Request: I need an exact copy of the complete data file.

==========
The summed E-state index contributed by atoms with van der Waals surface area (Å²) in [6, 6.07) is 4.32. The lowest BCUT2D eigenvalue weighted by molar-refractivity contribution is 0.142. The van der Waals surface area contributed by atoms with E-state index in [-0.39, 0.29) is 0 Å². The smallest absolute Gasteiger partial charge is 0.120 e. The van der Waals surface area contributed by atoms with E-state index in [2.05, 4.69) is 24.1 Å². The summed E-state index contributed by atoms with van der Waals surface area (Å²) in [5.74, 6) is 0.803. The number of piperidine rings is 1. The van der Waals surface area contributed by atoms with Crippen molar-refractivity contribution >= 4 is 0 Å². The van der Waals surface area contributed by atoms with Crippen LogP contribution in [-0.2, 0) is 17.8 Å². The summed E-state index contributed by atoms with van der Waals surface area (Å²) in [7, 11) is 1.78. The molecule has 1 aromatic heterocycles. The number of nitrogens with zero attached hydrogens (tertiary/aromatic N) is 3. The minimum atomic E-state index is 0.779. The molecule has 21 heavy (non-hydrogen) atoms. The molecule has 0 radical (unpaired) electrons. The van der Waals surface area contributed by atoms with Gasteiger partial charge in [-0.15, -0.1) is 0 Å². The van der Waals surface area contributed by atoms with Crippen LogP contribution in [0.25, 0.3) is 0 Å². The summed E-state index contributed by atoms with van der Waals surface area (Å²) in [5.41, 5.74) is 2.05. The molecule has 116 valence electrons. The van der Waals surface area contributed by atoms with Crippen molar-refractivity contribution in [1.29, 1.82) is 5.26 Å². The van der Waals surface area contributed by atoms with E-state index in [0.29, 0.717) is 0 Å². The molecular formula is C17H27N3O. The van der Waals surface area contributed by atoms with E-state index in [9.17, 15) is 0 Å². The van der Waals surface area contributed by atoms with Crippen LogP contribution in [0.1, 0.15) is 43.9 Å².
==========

The summed E-state index contributed by atoms with van der Waals surface area (Å²) in [6, 6.07) is 4.32. The lowest BCUT2D eigenvalue weighted by molar-refractivity contribution is 0.142. The van der Waals surface area contributed by atoms with E-state index in [-0.39, 0.29) is 0 Å². The smallest absolute Gasteiger partial charge is 0.120 e. The van der Waals surface area contributed by atoms with E-state index in [2.05, 4.69) is 24.1 Å². The summed E-state index contributed by atoms with van der Waals surface area (Å²) in [5.74, 6) is 0.803. The number of piperidine rings is 1. The van der Waals surface area contributed by atoms with Crippen molar-refractivity contribution >= 4 is 0 Å². The van der Waals surface area contributed by atoms with Crippen LogP contribution in [-0.2, 0) is 17.8 Å². The summed E-state index contributed by atoms with van der Waals surface area (Å²) in [7, 11) is 1.78. The molecule has 1 aromatic heterocycles. The number of nitrogens with zero attached hydrogens (tertiary/aromatic N) is 3. The minimum atomic E-state index is 0.779. The molecule has 21 heavy (non-hydrogen) atoms. The molecule has 0 radical (unpaired) electrons. The van der Waals surface area contributed by atoms with Gasteiger partial charge in [-0.15, -0.1) is 0 Å². The van der Waals surface area contributed by atoms with Crippen LogP contribution in [0.25, 0.3) is 0 Å². The summed E-state index contributed by atoms with van der Waals surface area (Å²) in [5.41, 5.74) is 2.05. The molecule has 116 valence electrons. The van der Waals surface area contributed by atoms with Crippen molar-refractivity contribution in [1.29, 1.82) is 5.26 Å². The van der Waals surface area contributed by atoms with E-state index in [0.29, 0.717) is 0 Å². The molecular formula is C17H27N3O. The van der Waals surface area contributed by atoms with E-state index in [9.17, 15) is 0 Å². The van der Waals surface area contributed by atoms with Crippen LogP contribution in [0.1, 0.15) is 43.9 Å².